1.2 Structure of the Thesis

This thesis is divided into four main sections, which allow the reader to obtain an in-depth overview about the research topic.

Section two (2) has the purpose of making the reader familiar with the meaning of ‘Electronic Commerce’. A definition is given and a general description of the current landscape of that matter.

Section three (3) deals with the most important historical findings that lead to current product development and marketing concepts. It explains the so-called ‘marketing mix’ concept, the change of the economic environment which caused that concept to be re-evaluated and subsequently discusses the meaning of customer centricity. As customer-centricity is closely related to personalization the author point out the economic motivation of businesses that tend to implement such measures and finally ends the chapter by putting forward a preliminary conclusion on ‘Customer Centricity’.

In the fourth (4) section the author analyzes the company Amazon from the ground up in order to gain a better understanding of the origins of the persistency with which CEO Bezos implemented a customer-centric approach as a main pillar to the company’s mission statement and seeing it out all the way through. Furthermore, the author identifies five elements that increase customer loyalty directly and discusses them.

The last main section, section five (5) then introduces the Management of Customer Relationship in Business Media concept – abbreviated as ‘MCR-MB’ – and evaluates the seven building blocks of that concept in the light of Amazon.

2 Electronic Commerce

The term ‘e-commerce’ is an abbreviation of the complete term electronic commerce, which is difficult to define uniformly as it is subject to a wide spectrum of meanings. Often the terms ‘web commerce’, ‘digital commerce’, ‘internet commerce’ and ‘online retailing’ are being used as synonyms for one another.4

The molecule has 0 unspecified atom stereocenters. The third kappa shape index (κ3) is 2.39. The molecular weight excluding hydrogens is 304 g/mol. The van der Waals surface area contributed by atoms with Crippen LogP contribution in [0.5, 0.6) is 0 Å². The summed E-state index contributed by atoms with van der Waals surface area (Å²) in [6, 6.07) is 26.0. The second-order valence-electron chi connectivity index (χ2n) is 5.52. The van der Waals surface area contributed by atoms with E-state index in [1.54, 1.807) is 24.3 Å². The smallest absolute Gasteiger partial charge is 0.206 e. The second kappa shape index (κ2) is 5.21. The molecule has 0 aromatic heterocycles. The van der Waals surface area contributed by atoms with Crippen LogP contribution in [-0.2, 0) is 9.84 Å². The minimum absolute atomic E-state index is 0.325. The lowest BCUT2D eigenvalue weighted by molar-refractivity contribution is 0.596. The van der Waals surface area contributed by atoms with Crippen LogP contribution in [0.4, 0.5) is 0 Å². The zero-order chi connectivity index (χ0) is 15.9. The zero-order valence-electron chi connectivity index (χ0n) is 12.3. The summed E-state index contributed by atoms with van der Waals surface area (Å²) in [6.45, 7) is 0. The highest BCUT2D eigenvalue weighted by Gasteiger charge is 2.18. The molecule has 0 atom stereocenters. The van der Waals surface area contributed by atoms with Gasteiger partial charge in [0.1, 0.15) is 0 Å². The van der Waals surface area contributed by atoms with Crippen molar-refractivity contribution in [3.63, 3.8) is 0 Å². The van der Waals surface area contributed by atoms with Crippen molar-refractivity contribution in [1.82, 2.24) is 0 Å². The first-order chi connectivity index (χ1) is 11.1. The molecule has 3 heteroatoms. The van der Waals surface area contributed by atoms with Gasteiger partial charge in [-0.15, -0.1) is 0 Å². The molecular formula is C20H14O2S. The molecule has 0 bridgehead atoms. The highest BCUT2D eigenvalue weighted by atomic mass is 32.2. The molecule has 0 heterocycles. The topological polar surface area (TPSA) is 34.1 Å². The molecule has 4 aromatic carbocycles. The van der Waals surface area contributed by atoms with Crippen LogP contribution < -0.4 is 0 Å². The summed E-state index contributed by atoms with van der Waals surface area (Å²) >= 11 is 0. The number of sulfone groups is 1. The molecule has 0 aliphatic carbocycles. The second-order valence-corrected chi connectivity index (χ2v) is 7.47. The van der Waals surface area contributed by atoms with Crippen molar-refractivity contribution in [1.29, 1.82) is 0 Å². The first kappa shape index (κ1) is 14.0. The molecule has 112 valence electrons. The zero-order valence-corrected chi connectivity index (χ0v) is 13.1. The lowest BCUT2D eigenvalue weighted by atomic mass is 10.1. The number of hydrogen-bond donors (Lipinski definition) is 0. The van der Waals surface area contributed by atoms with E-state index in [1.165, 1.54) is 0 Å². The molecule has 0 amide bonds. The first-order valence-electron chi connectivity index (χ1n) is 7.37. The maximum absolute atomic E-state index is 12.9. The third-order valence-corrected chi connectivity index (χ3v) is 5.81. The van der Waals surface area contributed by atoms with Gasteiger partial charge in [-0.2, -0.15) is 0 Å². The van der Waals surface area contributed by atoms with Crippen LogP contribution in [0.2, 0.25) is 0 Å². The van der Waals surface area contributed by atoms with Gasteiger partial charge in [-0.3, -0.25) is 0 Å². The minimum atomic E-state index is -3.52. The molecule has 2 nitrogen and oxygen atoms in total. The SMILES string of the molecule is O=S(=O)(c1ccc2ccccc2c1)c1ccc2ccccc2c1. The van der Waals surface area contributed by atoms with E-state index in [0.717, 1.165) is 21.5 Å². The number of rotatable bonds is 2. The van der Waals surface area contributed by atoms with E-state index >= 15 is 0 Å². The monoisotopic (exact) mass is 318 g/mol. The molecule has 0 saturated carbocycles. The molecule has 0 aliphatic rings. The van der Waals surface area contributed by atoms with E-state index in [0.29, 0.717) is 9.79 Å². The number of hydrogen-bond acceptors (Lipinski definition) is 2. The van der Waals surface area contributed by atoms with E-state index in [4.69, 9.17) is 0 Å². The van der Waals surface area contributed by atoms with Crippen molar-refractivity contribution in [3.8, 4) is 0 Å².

2.1 Definition of E-Commerce

Depending on the transaction partners, e-commerce can be defined even further, as transactions made between two or more businesses are labeled as B2B e-commerce transactions, and those between businesses (end) consumers are labeled as B2C e-commerce transactions.5

This study refers to B2C transactions only, the author will use the term e-commerce synonymously to online retailing under the following definition:

“Electronic commerce includes all forms of economic activities that are realized via internet services or between computer networks.”6

E-commerce serves as a sales channel that enables the conclusion of purchase contracts on digitally connected trading platforms. The distribution of the bought product to the buyer takes place after the good or service has been paid for by the buyer, as the payment process is conducted via digital payment systems, and the delivery in most cases through parcel shipping and goods logistics. Basically, the process of e-commerce can be characterized as a cheaper, more innovative and flexible form of stationary retailing.7

2.2 The Online Marketplace

In order to understand the business models of Amazon and several other e-commerce platforms like eBay it is important to know about the company’s highly profitable role as an online marketplace for third-party sellers, which the author will detail in the following paragraph.